There was no inflation in the American colonies at that time for the simple reason that there was no organized money supply or money policy — just a hodgepodge of foreign coins; tobacco certificates; beaver and deer skins; and some paper money printed by the colonial governments. They even used wampum — small cylindrical beads traditionally made by Indians from shells, strung together, and used as money. Most trade was conducted on a barter basis.

That all changed when the American Revolution began because the government had to find ways to finance the war. Having limited ability to borrow and levy taxes, they began printing money — “fiat money,” which is money only because the government says it is money. This paper money depreciated rapidly in value. Prices doubled in 1776 and doubled again in both 1777 and 1778 — and kept going up.

The need to deal with the massive debts incurred in the Revolution was one of the principle focuses of the Continental Convention in Philadelphia in the summer of 1787. The new Constitution and the monetary and tax systems put in place by Alexander Hamilton, the first Secretary of the Treasury, would keep inflation at bay until the crisis of the Civil War some 75 years later.

The North had issues but not nearly as severe as the South. The North, of course, had the backing of the federal government. As a result the North, as the U.S. government, was able to throw much of the cost of the war onto the future with the sale of bonds.

The South had to meet a majority percent of its revenue needs by printing money. State and local governments also printed money. And because the South lacked good paper mills and state-of-the-art printing facilities, counterfeiting flourished. The South printed about $1.5 billion in fiat money, three times as much as the North, despite having only 12 percent of the circulating currency before the war and only 21 percent of banking assets. The result was catastrophic inflation. Prices rose 700 percent in the South in just the first two years of the war.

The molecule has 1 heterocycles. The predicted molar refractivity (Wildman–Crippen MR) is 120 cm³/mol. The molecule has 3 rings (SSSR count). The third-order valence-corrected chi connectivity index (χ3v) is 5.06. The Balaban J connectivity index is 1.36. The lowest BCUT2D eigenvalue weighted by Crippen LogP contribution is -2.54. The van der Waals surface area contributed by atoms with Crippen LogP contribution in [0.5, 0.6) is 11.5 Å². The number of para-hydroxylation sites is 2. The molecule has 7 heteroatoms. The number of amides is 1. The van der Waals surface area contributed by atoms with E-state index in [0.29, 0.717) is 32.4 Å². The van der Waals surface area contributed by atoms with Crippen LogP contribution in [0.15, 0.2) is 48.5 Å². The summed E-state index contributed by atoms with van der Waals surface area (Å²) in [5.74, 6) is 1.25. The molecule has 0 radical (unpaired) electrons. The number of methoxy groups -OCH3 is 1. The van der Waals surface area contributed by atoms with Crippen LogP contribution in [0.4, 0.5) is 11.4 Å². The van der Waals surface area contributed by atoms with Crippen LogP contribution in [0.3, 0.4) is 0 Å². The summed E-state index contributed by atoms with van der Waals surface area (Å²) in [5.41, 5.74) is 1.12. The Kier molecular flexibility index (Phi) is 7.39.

Since the days of the Civil War we have seen monetary policy in the United States change several times. We have experienced years of low inflation; years of high inflation; and even years of deflation.

The beginning of the Great Depression in 1929 brought not inflation but deflation, which is an even bigger problem. When inflation is high, people tend to spend money as soon as they get it to avoid higher prices in the future. But in a deflationary environment, people postpone purchases in order to take advantage of lower prices in the future. That practice further depresses the economy. Yes, we have high inflation today, but at least we are not experiencing deflation.

What I don’t get is why people are talking about our current inflation rate as if it’s the 1970s. I’ve looked around for the wide neckties or the pastel-colored leisure suits. I haven’t seen them, and I’m counting my blessings.

Yes, inflation is higher than it has been in many years as prices for gasoline, diesel, used cars, groceries and other items have risen at their fastest rate in many years. But the causes of higher inflation today are different than they were 50 years ago, and we risk choking off a healthy economy by using the 1970s as a guide to economic policy.

Inflation in the 1970s was higher than today, accelerated over the decade and had a traumatic effect on economic policy. Starting from about 2 percent in the late 1960s, inflation rose to 12 percent in 1974, and 14.8 percent in 1980.